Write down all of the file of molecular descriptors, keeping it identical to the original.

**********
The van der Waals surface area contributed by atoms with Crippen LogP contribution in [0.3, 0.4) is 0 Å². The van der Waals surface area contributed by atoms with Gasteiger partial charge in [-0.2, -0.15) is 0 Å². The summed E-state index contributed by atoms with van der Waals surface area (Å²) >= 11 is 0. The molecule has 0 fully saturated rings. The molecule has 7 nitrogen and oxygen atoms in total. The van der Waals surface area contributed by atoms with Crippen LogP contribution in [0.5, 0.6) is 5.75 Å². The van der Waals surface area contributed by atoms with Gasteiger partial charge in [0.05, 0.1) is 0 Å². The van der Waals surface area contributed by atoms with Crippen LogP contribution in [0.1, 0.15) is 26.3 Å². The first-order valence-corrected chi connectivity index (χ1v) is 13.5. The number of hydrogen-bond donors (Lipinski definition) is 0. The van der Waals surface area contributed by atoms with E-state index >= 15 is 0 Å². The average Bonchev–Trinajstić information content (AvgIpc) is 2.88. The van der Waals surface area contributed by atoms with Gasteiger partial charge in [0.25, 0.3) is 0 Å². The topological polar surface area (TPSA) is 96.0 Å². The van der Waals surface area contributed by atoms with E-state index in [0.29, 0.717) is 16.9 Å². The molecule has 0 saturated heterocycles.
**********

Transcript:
The van der Waals surface area contributed by atoms with Crippen LogP contribution in [0.3, 0.4) is 0 Å². The van der Waals surface area contributed by atoms with Gasteiger partial charge in [-0.2, -0.15) is 0 Å². The summed E-state index contributed by atoms with van der Waals surface area (Å²) >= 11 is 0. The molecule has 0 fully saturated rings. The molecule has 7 nitrogen and oxygen atoms in total. The van der Waals surface area contributed by atoms with Crippen LogP contribution in [0.5, 0.6) is 5.75 Å². The van der Waals surface area contributed by atoms with Gasteiger partial charge in [0.05, 0.1) is 0 Å². The van der Waals surface area contributed by atoms with Crippen LogP contribution in [0.1, 0.15) is 26.3 Å². The first-order valence-corrected chi connectivity index (χ1v) is 13.5. The number of hydrogen-bond donors (Lipinski definition) is 0. The van der Waals surface area contributed by atoms with E-state index >= 15 is 0 Å². The average Bonchev–Trinajstić information content (AvgIpc) is 2.88. The van der Waals surface area contributed by atoms with Gasteiger partial charge in [0.25, 0.3) is 0 Å². The topological polar surface area (TPSA) is 96.0 Å². The van der Waals surface area contributed by atoms with E-state index in [0.29, 0.717) is 16.9 Å². The molecule has 0 saturated heterocycles.